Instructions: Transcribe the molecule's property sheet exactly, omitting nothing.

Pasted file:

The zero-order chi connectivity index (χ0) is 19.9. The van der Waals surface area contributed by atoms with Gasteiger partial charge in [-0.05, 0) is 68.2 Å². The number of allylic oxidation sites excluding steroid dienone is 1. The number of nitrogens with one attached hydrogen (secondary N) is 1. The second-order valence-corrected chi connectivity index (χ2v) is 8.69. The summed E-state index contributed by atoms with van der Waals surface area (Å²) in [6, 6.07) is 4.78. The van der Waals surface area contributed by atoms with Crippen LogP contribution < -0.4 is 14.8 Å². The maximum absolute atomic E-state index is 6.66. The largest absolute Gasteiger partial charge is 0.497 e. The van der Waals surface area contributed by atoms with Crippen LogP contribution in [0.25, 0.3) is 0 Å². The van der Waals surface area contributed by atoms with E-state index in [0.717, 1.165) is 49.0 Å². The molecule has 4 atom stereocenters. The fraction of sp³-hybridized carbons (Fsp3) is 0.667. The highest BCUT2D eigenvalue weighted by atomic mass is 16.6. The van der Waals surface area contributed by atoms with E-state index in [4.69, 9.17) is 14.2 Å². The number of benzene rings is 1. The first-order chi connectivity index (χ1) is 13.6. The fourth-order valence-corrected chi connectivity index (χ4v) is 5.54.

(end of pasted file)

The zero-order chi connectivity index (χ0) is 19.9. The van der Waals surface area contributed by atoms with Gasteiger partial charge in [-0.05, 0) is 68.2 Å². The number of allylic oxidation sites excluding steroid dienone is 1. The number of nitrogens with one attached hydrogen (secondary N) is 1. The second-order valence-corrected chi connectivity index (χ2v) is 8.69. The summed E-state index contributed by atoms with van der Waals surface area (Å²) in [6, 6.07) is 4.78. The van der Waals surface area contributed by atoms with Crippen LogP contribution < -0.4 is 14.8 Å². The maximum absolute atomic E-state index is 6.66. The largest absolute Gasteiger partial charge is 0.497 e. The van der Waals surface area contributed by atoms with Crippen LogP contribution in [0.25, 0.3) is 0 Å². The van der Waals surface area contributed by atoms with E-state index in [0.717, 1.165) is 49.0 Å². The molecule has 4 atom stereocenters. The fraction of sp³-hybridized carbons (Fsp3) is 0.667. The highest BCUT2D eigenvalue weighted by atomic mass is 16.6. The van der Waals surface area contributed by atoms with E-state index in [4.69, 9.17) is 14.2 Å². The number of benzene rings is 1. The first-order chi connectivity index (χ1) is 13.6. The fourth-order valence-corrected chi connectivity index (χ4v) is 5.54.